1. Everybody loves a train wreck. This one started when Jonathan Lethem came barreling down the tracks with an essay in Harper's called "The Ecstasy of Influence," in which most of the lines were cribbed from other sources and then ingeniously stitched together to argue in favor of appropriation and against the tired old 20th-century notion that an artist owns what he or she makes – that dinosaur known as copyright. Then right behind him on the same tracks came David Shields with last year's sensational freight train of a book, Reality Hunger: A Manifesto, an expanded echo of Lethem's themes made up of a pastiche of Shields's own words and the words of many other artists. Among Shields's words: "Reality-based art hijacks its material and doesn't apologize." Then suddenly – watch out! – along came the little engine that could, Marco Roth chuffing down the tracks in the opposite direction with an essay in the journal n+1 called "Throwback Throwdown," in which he set out to derail the two speeding locomotives. He called Shields's book "an authentic act of copying" that fits snugly into the "pervasive and growing fantasy of the writer as hip-hop DJ." Roth added, "To a certain kind of white writer, engaged in the increasingly professionalized and seemingly 'nice' work of churning out novels, poems, essays and reviews, the rapper DJ comes to stand for this brazen, unapologetic appropriator, regardless of whether actual rappers think of themselves as heroes of 'copyleft,' Proudhonists of the ghetto." Once the collision took place, as you can imagine, there was a lot of twisted metal on the tracks. But before the smoke cleared, an actual rapper, the superstar Jay-Z, plowed into the debris with a book called Decoded that cleverly turned the train wreck upside-down by showing how a master of an art form built on appropriation uses old-school literary techniques and a quaint thing called imagination to write lyrics that bristle with originality and socially potent meaning. For good measure, Jay-Z tells the story about the time he stabbed a rival for stealing his music. Train wrecks don't get any more perfect than this. Which brings us to the fun part. Now we get to sift through the wreckage, counting bodies and looking for survivors. 2. I just found a survivor. It's Michel Houellebecq, the baddest bad boy in French lit today. All this racket about copyright and appropriation (or bricolage, sampling, collage, poaching, rip-off, homage, plagiarism, call it what you will) – it bloodied him a bit but he's actually in excellent shape. His latest novel, The Map and the Territory, was an instant smash – until someone pointed out that Houellebecq had lifted several uncredited passages almost verbatim from Wikipedia and other websites, including an entry on how flies have sex. The bad boy went ballistic when the word "plagiarism" was uttered. "If those people really think that (this is plagiarism), they haven't the first notion of what literature is," he fumed. "This is part of my method. This approach, muddling real documents and fiction, has been used by many authors. I have been influenced especially by Perec and Borges... I hope that this contributes to the beauty of my books, using this kind of material." The novel wound up winning France's prestigious Prix Goncourt. Sitting next to Houellebecq, also battered but in remarkably good shape, is a German teenager named Helene Hegemann. Her novel about Berlin nightclub kids, Axolotl Roadkill, was a best-seller in Germany last year and was nominated for a major prize at the Leipzig Book Fair. Then word got out that she had lifted passages from several other sources. After admitting to "thoughtlessness" and "narcissism," an unrepentant Hegemann told Die Welt newspaper: "But for me personally, it doesn't matter at all where people get their material. What matters is what they do with it. If my novel is interpreted as representing our times, then it has to be recognized that the novel was created in accord with what we saw in the last decade – that is, with the rejection of all those copyright excesses and the embrace of a right to copy and to transform." The newsmagazine Der Spiegel agreed, comparing Axolotl Roadkill to Naked Lunch and Manhattan Transfer: "Everything from newspaper articles to ads to all kinds of other texts are embedded in these foundational works of literary modernism." In a statement released by her publisher, Hegemann added, "There's no such thing as originality anyway, just authenticity." James Frey is slumped in a seat across the aisle. He's not going to make it. As far as Shields and Lethem are concerned, his fatal mistake was not that he fabricated much of his "memoir," A Million Little Pieces; it was that he went on TV and apologized for it and, to prove his contrition, allowed Oprah to pillory him publicly. He forgot the First Commandment of the 21st Century: "Reality-based art hijacks its material and doesn't apologize." Frey is toast. 3. Jay-Z came through without a scratch, of course, which brings us to this train wreck's central irony. The makers of popular music have been brazen and fruitful plunderers for many years because, let's face it, there are only so many ways to arrange a simple melody and only so many ways to say "I love you" or "It's over" or "You tore my heart out and stomped that sucker flat." While blues and jazz artists and practitioners of other more saccharine forms of pop music have been borrowing for years, hip-hop DJs were perhaps the first to revel in their piracy, though they made a point of dressing it up with the lofty word "sampling." Being a pirate, an outlaw, a gangsta has always been central to the rapper's pose. Jay-Z didn't need to do a lot of posing, it turns out, because he was an industrious purveyor of cocaine long before he transformed himself into a one-man corporation. The source of Decoded's fascination, for me, is not the author's projects-to-the-penthouse biographical arc, nor his tales of hustling drugs and hobnobbing with Russell Simmons and Bono and starting his own clothing line and helping turn Cristal champagne into a bling brand. The book's fascination comes from three very different and very surprising sources. First, it's beautifully made – lavish illustrations, clever layouts and ingenious use of fonts, quality paper, plus a Warhol on the cover. Second, and most importantly, the book allows us to peek into the tent of Jay-Z's creative process. He begins with his epiphany, the day he heard a kid named Slate rhyming couplet after couplet before a rapt, clapping audience at the Marcy projects in Brooklyn. Jay-Z writes that he "felt like a planet pulled into orbit by a star." That day he started writing rhymes feverishly in a spiral notebook and poring over the dictionary to expand his vocabulary. (This brings to mind Lewis Hyde's contention: "Most artists are converted to art by art itself.") Decoded illustrates its author's creative process by laying out song lyrics on one page, then on the facing page letting Jay-Z deconstruct (decode) the sources and meanings of the lyrics through elaborate footnotes. It's a revelation. On one drug-selling run to New Jersey, for instance, here's how he describes his crew watching television while they work – Watchin Erik Estrada baggin up at the Ramada. In the corresponding footnote he writes: "There are a lot of motel references in my songs. Hotels are where a lot of our work got done, where we bagged our powder." There's a telling reference to the made-up selves of rappers. The lyric "They're all actors" is limned like this: "When I say that rappers are actors, I mean it in two ways: first, a lot of them are pretending to be something they're not outside the booth; second, it also means that those who are being real often use a core reality as a basis for a great fantasy, the way a great method actor like DeNiro does." Street slang is dissected. "Spike Lees" are "the best seats in the house – in this case whether it's at the arena or in the jet." "Sprees" are "custom rims that have internal discs that spin when the car stops, named after Latrell Sprewell... Fun for kids, but for grown-ups, a sign that you might be trying too hard." Sometimes the reader absorbs the method without aid of footnotes, as when the words "breakfast," "Lexus" and "necklace" cozy up to each other in a single couplet. Jay-Z freely acknowledges that he plundered his parents' vinyl record collection, floor-to-ceiling stacks of Motown, pop, R&B, soul and funk, but the act of plundering led to his creative birth, not to mere mimicry. “We were kids without fathers," he writes, "so we found our fathers on wax and on the streets and in history, and in a way, that was a gift. We got to pick and choose the ancestors who would inspire the world we were going to make for ourselves... Rap took the remnants of a dying society and created something new. Our fathers were gone, usually because they just bounced, but we took their old records and used them to build something fresh.” The book's elaborate footnotes demolish twin misconceptions: that rappers are merely brazen, unapologetic appropriators with nothing original to say; and there's no longer such a thing as originality, just authenticity. Jay-Z, for one, does not see himself as a hero of "copyleft" or a Proudhonist of the ghetto. As he puts it, "I'm not a businessman. I'm a business, man." He's also a writer in the purest, oldest sense of the word – that is, he's someone who uses his experiences, his influences and his skill with language to say something original and new. I agree with what Michiko Kakutani wrote recently in the New York Times: "In the end, Decoded leaves the reader with a keen appreciation of how rap artists have worked myriad variations on a series of familiar themes (hustling, partying and 'the most familiar subject in the history of rap — why I’m dope') by putting a street twist on an arsenal of traditional literary devices (hyperbole, double entendres, puns, alliteration and allusions), and how the author himself magically stacks rhymes upon rhymes, mixing and matching metaphors even as he makes unexpected stream-of-consciousness leaps that rework old clichés and play clever aural jokes on the listener ('ruthless' and 'roofless,' 'tears' and 'tiers,' 'sense' and 'since')." 4. To say that rappers possess originality and that they rely on traditional literary devices is not to say that they don't – or shouldn't – borrow from other sources. And it's not to say that writers of prose and poetry shouldn't borrow from other writers of prose and poetry and, for that matter, from rappers and jazz musicians and newspaper reporters and advertising copywriters and absolutely anyone else. All art comes from art. To admit this is not to concede that there's no such thing as originality any more than it's a license to borrow without attribution and then call it your own. William S. Burroughs freely admitted that he cut up texts and re-arranged them and inserted the results in his novels. Michel Houellebecq is free to be influenced by Perec and Borges and Burroughs (and anyone else), but I think he's making a mistake if he thinks copying from Wikipedia adds to the beauty of his books. He's too good a writer to make such a lazy claim. And while I agree with Helene Hegemann that what matters is not where artists get their materials but what they do with them, I believe all artists need to give up the cheap crutch of claiming that since it's all been done before, all they can hope to do is rearrange the familiar in some unfamiliar way and then call it "authenticity." That trivializes art. And it's stupid and wrong. Back in 1992 Cormac McCarthy told an interviewer: "The ugly fact is, books are made out of books. The novel depends for its life on the novels that have been written." That's not to say that writers do nothing but steal from other writers; it is, rather, to admit that literature comes to us not through a writer's unfiltered experience of life, but through that experience as filtered through the things the writer has read, as well as the things the reader has read. In "The Ecstasy of Influence" Lethem writes, "The kernel, the soul – let us go further and say the substance, the bulk, the actual and valuable material of all human utterances – is plagiarism. For substantially all ideas are secondhand, consciously and unconsciously drawn from a million outside sources, and daily used by the garnerer with a pride and satisfaction born of the superstition that he originated them; whereas there is not a rag of originality about them anywhere except the little discoloration they get from his mental and moral caliber and his temperament, and which is revealed in characteristics of phrasing. Old and new make the warp and woof of every moment. There is no thread that is not a twist of these two strands. By necessity, by proclivity, and by delight, we all quote." Of course we all quote. But if quoting is all we do, then we don't do very much. Shields and Lethem seem to acknowledge this without fully admitting it, because they do so much more than merely quote in Reality Hunger and "The Ecstasy of Influence." As Roth put it in his essay in n+1: "Art may be theft, as Shields likes to quote Picasso, but it doesn't follow that theft is art. Art is not ex-nihilo, but neither is it all 'ready-mades.'" Precisely. Lynne McTaggart, who won a plagiarism lawsuit against Doris Kearns Goodwin, acknowledged in the New York Times in 2002 that all writers are "relentless scavengers." Then McTaggart added, "Writers don't own facts. Writers don't own ideas. All that we own is the way we express our thoughts... But it is important not to excuse the larger sins of appropriation. In this age of clever electronic tools, writing can easily turn into a process of pressing the cut and paste buttons, or gluing together the work of a team of researchers, rather than the long and lonely slog of placing one word after another in a new and arresting way." I think she's right. Shouldn't we expect novelists to do more than cut and paste Wikipedia descriptions of how flies have sex? 5. The third and final source of Decoded's appeal is the revealing story Jay-Z tells about what happened the night of December 1, 1999 at New York's Kit Kat Club. His album Vol. 3, Life and Times of S. Carter was not due to be released for a month, but bootlegged copies were already selling on the street. This infuriated Jay-Z. After all, he's a business, man. He believes that he – and he alone – should get paid for the music he makes. When a rival record producer showed up at the club and admitted that he was behind the bootlegging, Jay-Z stabbed him twice. This violent outburst left no doubt about Jay-Z's opinion of people who hijack his material and don't apologize – and take money out of his pocket while they're at it. You might argue that bootlegging is more invasive than sampling, and that it goes way beyond the relatively benign forms of plagiarism Lethem and Shields so ingeniously espouse. In fact, Lethem admits as much in the closing lines of his essay: "Don't pirate my editions; do plunder my visions. The name of the game is Give All. You, reader, are welcome to my stories. They were never mine in the first place, but I gave them to you. If you have the inclination to pick them up, take them with my blessing." It's a seductive bill of goods, but you simply can't have it both ways. You can't say Pay me for what's rightfully mine and feel free to rob me while you're at it. Jay-Z, who understands the workings and the worth of originality, isn't buying this bill of goods. Neither is Marco Roth. Neither am I.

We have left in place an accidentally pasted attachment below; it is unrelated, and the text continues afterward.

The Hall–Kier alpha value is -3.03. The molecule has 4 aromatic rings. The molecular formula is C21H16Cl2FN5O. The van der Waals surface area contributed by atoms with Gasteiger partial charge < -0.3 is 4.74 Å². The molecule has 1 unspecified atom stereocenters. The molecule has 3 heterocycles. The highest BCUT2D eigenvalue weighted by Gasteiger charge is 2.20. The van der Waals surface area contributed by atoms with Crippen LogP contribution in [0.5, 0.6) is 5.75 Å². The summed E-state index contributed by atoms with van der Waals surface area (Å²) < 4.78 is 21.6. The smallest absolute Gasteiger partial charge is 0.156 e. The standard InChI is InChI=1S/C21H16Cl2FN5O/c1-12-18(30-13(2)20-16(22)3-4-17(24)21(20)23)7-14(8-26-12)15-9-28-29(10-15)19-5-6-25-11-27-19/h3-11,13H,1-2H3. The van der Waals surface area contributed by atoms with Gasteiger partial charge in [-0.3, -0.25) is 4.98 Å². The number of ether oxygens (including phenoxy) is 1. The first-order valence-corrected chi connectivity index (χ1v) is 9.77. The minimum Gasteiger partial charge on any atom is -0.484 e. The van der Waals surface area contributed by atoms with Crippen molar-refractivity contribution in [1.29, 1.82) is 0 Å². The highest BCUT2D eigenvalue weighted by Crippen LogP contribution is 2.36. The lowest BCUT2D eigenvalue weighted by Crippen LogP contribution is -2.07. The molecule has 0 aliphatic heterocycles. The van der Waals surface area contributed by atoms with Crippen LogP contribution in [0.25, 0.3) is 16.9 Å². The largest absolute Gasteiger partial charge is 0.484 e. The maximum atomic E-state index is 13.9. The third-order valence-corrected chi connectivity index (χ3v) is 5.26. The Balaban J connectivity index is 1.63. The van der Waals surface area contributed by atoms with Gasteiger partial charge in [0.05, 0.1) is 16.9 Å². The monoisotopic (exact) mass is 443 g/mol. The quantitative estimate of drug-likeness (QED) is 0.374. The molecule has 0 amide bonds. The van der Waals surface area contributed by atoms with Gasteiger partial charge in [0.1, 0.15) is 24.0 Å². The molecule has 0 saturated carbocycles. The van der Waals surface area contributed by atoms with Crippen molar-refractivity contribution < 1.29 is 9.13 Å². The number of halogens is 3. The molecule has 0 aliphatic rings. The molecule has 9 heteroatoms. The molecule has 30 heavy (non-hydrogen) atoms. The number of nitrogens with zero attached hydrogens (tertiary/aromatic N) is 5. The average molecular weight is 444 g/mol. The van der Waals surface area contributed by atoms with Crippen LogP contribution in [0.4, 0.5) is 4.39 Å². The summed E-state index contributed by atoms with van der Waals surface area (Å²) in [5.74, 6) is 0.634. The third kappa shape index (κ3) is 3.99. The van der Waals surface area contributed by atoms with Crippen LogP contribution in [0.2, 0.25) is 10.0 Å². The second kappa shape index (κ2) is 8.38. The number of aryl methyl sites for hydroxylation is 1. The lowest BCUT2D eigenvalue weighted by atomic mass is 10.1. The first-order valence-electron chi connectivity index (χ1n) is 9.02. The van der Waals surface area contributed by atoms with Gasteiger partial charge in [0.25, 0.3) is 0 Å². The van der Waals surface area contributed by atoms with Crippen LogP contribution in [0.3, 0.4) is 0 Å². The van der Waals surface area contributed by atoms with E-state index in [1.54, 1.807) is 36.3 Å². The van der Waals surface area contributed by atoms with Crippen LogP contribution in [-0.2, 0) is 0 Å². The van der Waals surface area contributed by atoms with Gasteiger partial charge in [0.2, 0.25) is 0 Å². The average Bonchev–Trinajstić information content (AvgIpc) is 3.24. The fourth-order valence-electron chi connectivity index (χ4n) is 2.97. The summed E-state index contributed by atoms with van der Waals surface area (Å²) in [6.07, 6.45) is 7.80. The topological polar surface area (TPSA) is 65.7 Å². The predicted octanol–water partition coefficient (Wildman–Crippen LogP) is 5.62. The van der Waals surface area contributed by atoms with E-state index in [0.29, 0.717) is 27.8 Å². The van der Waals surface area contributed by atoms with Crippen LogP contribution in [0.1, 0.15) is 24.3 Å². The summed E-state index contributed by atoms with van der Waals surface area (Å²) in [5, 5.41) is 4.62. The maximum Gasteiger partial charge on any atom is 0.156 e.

When Jay-Z appeared at the New York Public Library on November 15, the host of the event, Paul Holdengräber, introduced the rapper with the kind of fawning adulation and respect that even a rock star intellectual like Christopher Hitchens would have a hard time generating. Jay-Z was there to promote his new book, Decoded, which is both a memoir and a commentary on some of his best known songs. Throughout his promotion schedule, he has said the book’s intent is to make a case for rap lyrics as poetry. Holdengräber, like a hype man at a rap concert, backed up this claim by saying that “Decoded is one of the most extraordinary books that I have read in the last decade. I have to tell you, this is a book of a great – major – poet.” At that moment, thousands of young adults who had spent their teenage years striving to learn the lyrics to the entire Reasonable Doubt LP, instead of writing essays or socializing, must have gone slack as the guilt dropped from their shoulders. So hip hop is okay now? So hip hop is poetry now? Decoded isn’t alone either. To further ease the entry of rap into the literary sphere comes The Anthology of Rap, a mammoth compendium of lyrics, boldly similar to the poetry anthologies that we are used to, and edited by the scholars Andrew DuBois and Adam Bradley. It is an even more direct attempt to firmly establish rap lyrics as a poetic innovation, and the book is already having an impact among those less inclined towards the music, with Sam Anderson at New York Magazine announcing his semi-conversion to the cause. Rappers, he discovers, are just "enormous language dorks." So why does this all make me so uneasy? I love rap, and have loved it for a long time. Sure we have a messy relationship – ferocious arguments, walk outs – but there will always be Illmatic, Liquid Swords and Madvillainy to remind me why the music is so important. Yet the idea of hip hop melding with another of my loves – literature, specifically poetry – feels wrong on a number of levels. Not only wrong, but potentially damaging. One of the problems inherent in the move to canonise rap lyrics is that it’s plain (to me at least) that rap lyrics just do not work on the page. If I come across a line that resonates on paper it is usually because I am remembering the intensity of the rapper’s delivery and not because the line has any inherent poetic weight. One of my favourite rhymes comes from Mobb Deep’s “Shook Ones (Part II)”: “Your crew is featherweight / My gunshots’ll make you levitate.” Written down like that it feels denuded and mildly ridiculous, although the rhyme clicks well enough; but when Prodigy raps the lines they hit me like fists. Another piece of lyrical brilliance comes from The Clipse: “Pyrex stirs turned into Cavalli furs / The full-length cat, when I wave the kitty purrs.” To me this is great, as good as rapping gets, but it’s never going to be on my mind in those more pensive moments. It’s as shallow as a paddling pool, in other words. And why wouldn’t it be? This is popular music, after all. Adam Bradley’s previous book was Book of Rhymes: The Poetics of Hip Hop, a study of rap lyrics and how the best rappers “deserve consideration among the giants of American poetry.” For the most part it is well argued and intelligent. But I can’t be the only one who smirks at phrases like: “Gerard Manley Hopkins has something to teach us about flow,” and “[Edgar Allen] Poe has to be both the rapper and his own beatbox all at once.” I don’t include these examples simply be to be sarcastic, but because they raise an important point. The juxtaposition of traditional poetry and hip hop is spiky and uncomfortable, to say the least. But crucially, Bradley does not offer us any examples of songs that justify the comparison with Hopkins or Poe, or any other great poet. Armed with a pencil and some optimism, the best I things I could write in the margins of The Anthology of Rap would be words like “nice”, “witty”, “clever” or perhaps a strained “ah, good stuff." As I’ve shown with the examples above, even at the top end of rap lyricism there is a limit to what you can actually say about it, outside of those marginal words and phrases. True profundity and thematic sophistication in hip hop are so rare as to be accidental. Perhaps the most striking thing about the acceptance of rap lyrics as poetry is just how easy it has been for scholars to sneak this stuff in. At university I remember reading an essay about Ice Cube’s “The Nigga Ya Love to Hate” in a critical theory anthology and I was still laughing a month later, not least because the author got the lyrics of the very first line wrong (did I say laughing? – I was crying.) Of course, being a such a hip hop purist, I discarded the rest of the essay based on that one transcription error, believing the author to be some kind of pseudo-scholar who hadn’t spent enough time with AmeriKKKa’s Most Wanted. Unfortunately it looks as if The Anthology of Rap has made the same kind of transcription error, not just once, but dozens of times. Paul Devlin at Slate has been following this odd phenomenon, showing us the proliferation of mistakes, questioning contributors and the editors about their methods. The replies from the publishers and the editors have been incredibly limp, and members of the book’s advisory board have expressed anger and bemusement at having not been allowed much input into the transcription process, which could have stopped many of the more obvious errors leaking through. This is extraordinarily relevant to the question of whether rap lyrics are a literary form to be placed within the American poetic tradition. Of course there have been transcription errors throughout the history of written literature, but not on the scale of this new anthology, where the source material is within easy reach of anyone. The most important point, though, is that the errors are actually not much of a big deal, from a literary point of view. The mistakes in transcription rarely have an effect on the songs themselves, so imprecise are most of the lyrics. Scholars can dispute a single word in Hamlet for centuries, but it’s hard to care whether 50 Cent says “luger trey” or “trey-eight”, “bitch” or “snitch”. But why should rappers even want their words to be part of the poetic tradition? By introducing the context of American poetry to rap lyrics, Bradley and et al distort our capacity for criticism and appreciation. Are we really going to compare a Lil Wayne song to an Emily Dickinson poem? For what possible benefit? Hip hop plays by its own rules, and has excluded itself from the literary conversation by taking its own form. It also excluded itself from the mainstream musical establishment in a truly subversive and creative way: by pillaging the music of others and being so intent on rhythm over melody. At its best it is an outlaw form there at the fringes of the establishment, where it has its own rules and standards and answers to nobody. As Bradley puts it in Book of Rhymes, “Rap’s most profound achievement is this: it has made something – and something beautiful – out of almost nothing at all.” If this is the case, then why relegate the music to playing catch-up with high poetic art? It can only be stifling to hip hop. It feels reactionary to compartmentalize art forms, like I’m committing a great crime against post-modernism. I would not want to reduce hip hop or literature by emphasising their limits, but it seems to me that the beginning of creative freedom is recognizing the artistic discipline that one is actually practicing. This does not mean that rap cannot have rushes of poeticism, or that poetry can’t be influenced by the rhythms of rap, but the line between the two forms should not be crossed so readily by critics and commentators. Introducing rap lyrics as great poems may make students feel better about not reading Wallace Stevens, but by ignoring the distinctions between hip hop and literature we do damage to both.
Michiko Kakutani's generous and oddly moving review of Jay-Z's Decoded - in which she seems to find a kindred spirit - almost makes me want to take back all the mean things I've said about her. I still don't trust her judgment, but the review's worth reading just for the mental image of her in big headphones, nodding along to "Streets Is Watching." Go 'head, shorty.
New releases this week include the much-hyped The Autobiography of Mark Twain, Volume I. Also out in nonfiction is President Obama's picture book Of Thee I Sing: A Letter to My Daughters, Unbroken by Laura Hillenbrand (author of Seabiscuit), as reviewed by the New York Times, Siddhartha Mukherjee's The Emperor of All Maladies: A Biography of Cancer, and, for hip-hop fans, Jay-Z's memoir Decoded.